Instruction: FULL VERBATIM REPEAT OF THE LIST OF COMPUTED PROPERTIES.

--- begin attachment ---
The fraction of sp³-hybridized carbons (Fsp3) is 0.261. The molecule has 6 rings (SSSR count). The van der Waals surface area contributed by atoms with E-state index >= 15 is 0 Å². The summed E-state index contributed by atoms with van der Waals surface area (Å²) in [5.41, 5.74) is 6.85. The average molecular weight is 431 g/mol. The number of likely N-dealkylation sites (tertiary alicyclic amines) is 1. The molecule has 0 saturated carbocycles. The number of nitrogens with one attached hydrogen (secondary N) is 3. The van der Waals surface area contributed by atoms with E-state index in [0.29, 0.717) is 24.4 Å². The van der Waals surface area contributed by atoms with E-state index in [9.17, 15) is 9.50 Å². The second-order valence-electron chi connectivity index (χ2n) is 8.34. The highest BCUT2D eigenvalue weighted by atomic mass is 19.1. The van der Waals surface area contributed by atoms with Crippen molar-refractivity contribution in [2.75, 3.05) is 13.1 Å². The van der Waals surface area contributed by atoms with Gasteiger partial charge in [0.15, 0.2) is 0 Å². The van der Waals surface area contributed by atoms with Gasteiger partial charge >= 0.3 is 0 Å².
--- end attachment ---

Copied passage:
The fraction of sp³-hybridized carbons (Fsp3) is 0.261. The molecule has 6 rings (SSSR count). The van der Waals surface area contributed by atoms with E-state index >= 15 is 0 Å². The summed E-state index contributed by atoms with van der Waals surface area (Å²) in [5.41, 5.74) is 6.85. The average molecular weight is 431 g/mol. The number of likely N-dealkylation sites (tertiary alicyclic amines) is 1. The molecule has 0 saturated carbocycles. The number of nitrogens with one attached hydrogen (secondary N) is 3. The van der Waals surface area contributed by atoms with E-state index in [0.29, 0.717) is 24.4 Å². The van der Waals surface area contributed by atoms with E-state index in [9.17, 15) is 9.50 Å². The second-order valence-electron chi connectivity index (χ2n) is 8.34. The highest BCUT2D eigenvalue weighted by atomic mass is 19.1. The van der Waals surface area contributed by atoms with Crippen molar-refractivity contribution in [2.75, 3.05) is 13.1 Å². The van der Waals surface area contributed by atoms with Gasteiger partial charge in [0.15, 0.2) is 0 Å². The van der Waals surface area contributed by atoms with Gasteiger partial charge >= 0.3 is 0 Å².